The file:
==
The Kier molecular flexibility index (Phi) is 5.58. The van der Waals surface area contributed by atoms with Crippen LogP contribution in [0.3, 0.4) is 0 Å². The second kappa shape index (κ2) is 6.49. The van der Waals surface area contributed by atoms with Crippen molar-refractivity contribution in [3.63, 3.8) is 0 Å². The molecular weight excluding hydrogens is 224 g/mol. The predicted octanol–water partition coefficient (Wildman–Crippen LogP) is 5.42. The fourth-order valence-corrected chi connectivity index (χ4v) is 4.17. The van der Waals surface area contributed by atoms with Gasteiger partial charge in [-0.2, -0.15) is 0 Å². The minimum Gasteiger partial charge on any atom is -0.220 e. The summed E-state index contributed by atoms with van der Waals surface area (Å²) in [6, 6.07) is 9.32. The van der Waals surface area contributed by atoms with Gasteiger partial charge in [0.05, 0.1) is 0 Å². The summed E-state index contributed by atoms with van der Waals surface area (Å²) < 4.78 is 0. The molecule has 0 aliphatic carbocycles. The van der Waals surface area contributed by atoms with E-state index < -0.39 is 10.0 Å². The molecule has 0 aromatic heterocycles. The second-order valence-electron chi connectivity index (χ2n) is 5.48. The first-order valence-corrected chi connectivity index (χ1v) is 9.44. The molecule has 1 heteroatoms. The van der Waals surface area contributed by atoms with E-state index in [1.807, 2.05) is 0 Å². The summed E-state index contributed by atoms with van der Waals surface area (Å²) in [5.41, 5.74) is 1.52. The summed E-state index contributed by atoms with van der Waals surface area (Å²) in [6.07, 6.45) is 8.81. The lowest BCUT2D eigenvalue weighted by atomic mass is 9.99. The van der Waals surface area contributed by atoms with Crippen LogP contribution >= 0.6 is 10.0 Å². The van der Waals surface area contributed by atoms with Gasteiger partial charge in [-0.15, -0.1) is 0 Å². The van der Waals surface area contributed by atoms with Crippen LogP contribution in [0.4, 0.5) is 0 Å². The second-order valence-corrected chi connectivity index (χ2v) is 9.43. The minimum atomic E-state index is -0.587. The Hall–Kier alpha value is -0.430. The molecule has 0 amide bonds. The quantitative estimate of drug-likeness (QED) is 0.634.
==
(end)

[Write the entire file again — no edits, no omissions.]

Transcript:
The Kier molecular flexibility index (Phi) is 5.58. The van der Waals surface area contributed by atoms with Crippen LogP contribution in [0.3, 0.4) is 0 Å². The second kappa shape index (κ2) is 6.49. The van der Waals surface area contributed by atoms with Crippen molar-refractivity contribution in [3.63, 3.8) is 0 Å². The molecular weight excluding hydrogens is 224 g/mol. The predicted octanol–water partition coefficient (Wildman–Crippen LogP) is 5.42. The fourth-order valence-corrected chi connectivity index (χ4v) is 4.17. The van der Waals surface area contributed by atoms with Gasteiger partial charge in [-0.2, -0.15) is 0 Å². The minimum Gasteiger partial charge on any atom is -0.220 e. The summed E-state index contributed by atoms with van der Waals surface area (Å²) in [6, 6.07) is 9.32. The van der Waals surface area contributed by atoms with Gasteiger partial charge in [0.05, 0.1) is 0 Å². The summed E-state index contributed by atoms with van der Waals surface area (Å²) < 4.78 is 0. The molecule has 0 aliphatic carbocycles. The van der Waals surface area contributed by atoms with E-state index < -0.39 is 10.0 Å². The molecule has 0 aromatic heterocycles. The second-order valence-electron chi connectivity index (χ2n) is 5.48. The first-order valence-corrected chi connectivity index (χ1v) is 9.44. The molecule has 1 heteroatoms. The van der Waals surface area contributed by atoms with E-state index in [1.807, 2.05) is 0 Å². The summed E-state index contributed by atoms with van der Waals surface area (Å²) in [5.41, 5.74) is 1.52. The summed E-state index contributed by atoms with van der Waals surface area (Å²) in [6.07, 6.45) is 8.81. The lowest BCUT2D eigenvalue weighted by atomic mass is 9.99. The van der Waals surface area contributed by atoms with Crippen LogP contribution >= 0.6 is 10.0 Å². The van der Waals surface area contributed by atoms with Gasteiger partial charge in [-0.15, -0.1) is 0 Å². The van der Waals surface area contributed by atoms with Crippen LogP contribution in [0.4, 0.5) is 0 Å². The second-order valence-corrected chi connectivity index (χ2v) is 9.43. The minimum atomic E-state index is -0.587. The Hall–Kier alpha value is -0.430. The molecule has 0 amide bonds. The quantitative estimate of drug-likeness (QED) is 0.634.